I prefer the more intense textures of many dryclean only fabrics after machine washing them 0.o call me crazy. lol They are so unique.

Here are a few steps to illustrate adding ruffles to a simple a line skirt:

Adding ruffles to the skirt:

Here I have begun to pin the 1st layer of ruffles to the skirt 1/4 section at a time. I describe this in detail in my post here.

After you make your division marks on the skirt and the ruffles you will want to provide excess thread for gathering when sewing your basting stitches onto your ruffle fabric between every section. You don't want to make one long straight stitch for gathering ruffles, it will break and unravel all your ruffles. So smaller sections make it easier to gather ruffles with out thread breakage.
Here you can see I am gradually pulling the excess string I left when applying basting stitch, for those of you who have yet to make ruffles by hand patience is key!  Go slow and gently, if you pull hard the thread may break and you will have to baste stitch again. ;)

Stitching on the ruffles after hand-basting the finished ruffles onto the skirt with white thread.  I think ruffles are more flattering added at the hip line rather than just below the navel.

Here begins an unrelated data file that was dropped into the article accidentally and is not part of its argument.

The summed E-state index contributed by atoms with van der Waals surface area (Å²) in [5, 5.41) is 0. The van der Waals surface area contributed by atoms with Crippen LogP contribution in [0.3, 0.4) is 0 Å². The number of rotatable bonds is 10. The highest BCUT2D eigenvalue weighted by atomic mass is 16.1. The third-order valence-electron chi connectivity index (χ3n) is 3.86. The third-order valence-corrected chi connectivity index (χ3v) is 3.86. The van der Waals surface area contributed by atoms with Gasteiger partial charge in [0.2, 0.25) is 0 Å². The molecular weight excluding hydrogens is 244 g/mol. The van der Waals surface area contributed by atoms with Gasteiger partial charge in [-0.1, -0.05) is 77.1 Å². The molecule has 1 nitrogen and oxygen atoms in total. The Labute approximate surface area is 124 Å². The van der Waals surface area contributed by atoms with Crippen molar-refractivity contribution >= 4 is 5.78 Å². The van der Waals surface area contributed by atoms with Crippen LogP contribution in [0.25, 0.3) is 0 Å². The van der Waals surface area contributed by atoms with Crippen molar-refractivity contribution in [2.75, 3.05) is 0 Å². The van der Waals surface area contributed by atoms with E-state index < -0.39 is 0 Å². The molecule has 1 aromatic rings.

Trim details:

Added bias tape trim to cover where ruffles are stitched onto skirt and made bias tape trim with leftover fabric to make the bias tape trim fancier.

Waistband improv:

Here you can see I've stitched two pieces of single fold bias tape to make it wide enough for a waist band. You can just buy double fold bias tape for this, I didn't have it on hand and used this method instead.

Here you can see the finished side of my bias tape waist band and the under side. You will want to iron flat the edges that will be stitched together and then iron them back to their previously folded state after stitching together as you see here.
I am adding the bias tape waistband here.  I finish off the waist band by leaving one side 2 inches longer than the other, fold half under and finish tab,  and stitching in a hook and eye to fasten above the zipper.

Thursday, December 2, 2010

Victorian Nonsense screensaver

This is a background I made. I used Darwin for Victorian Nonsense because he was full of it! "n_n"

To save right click and select 'save image as' etc...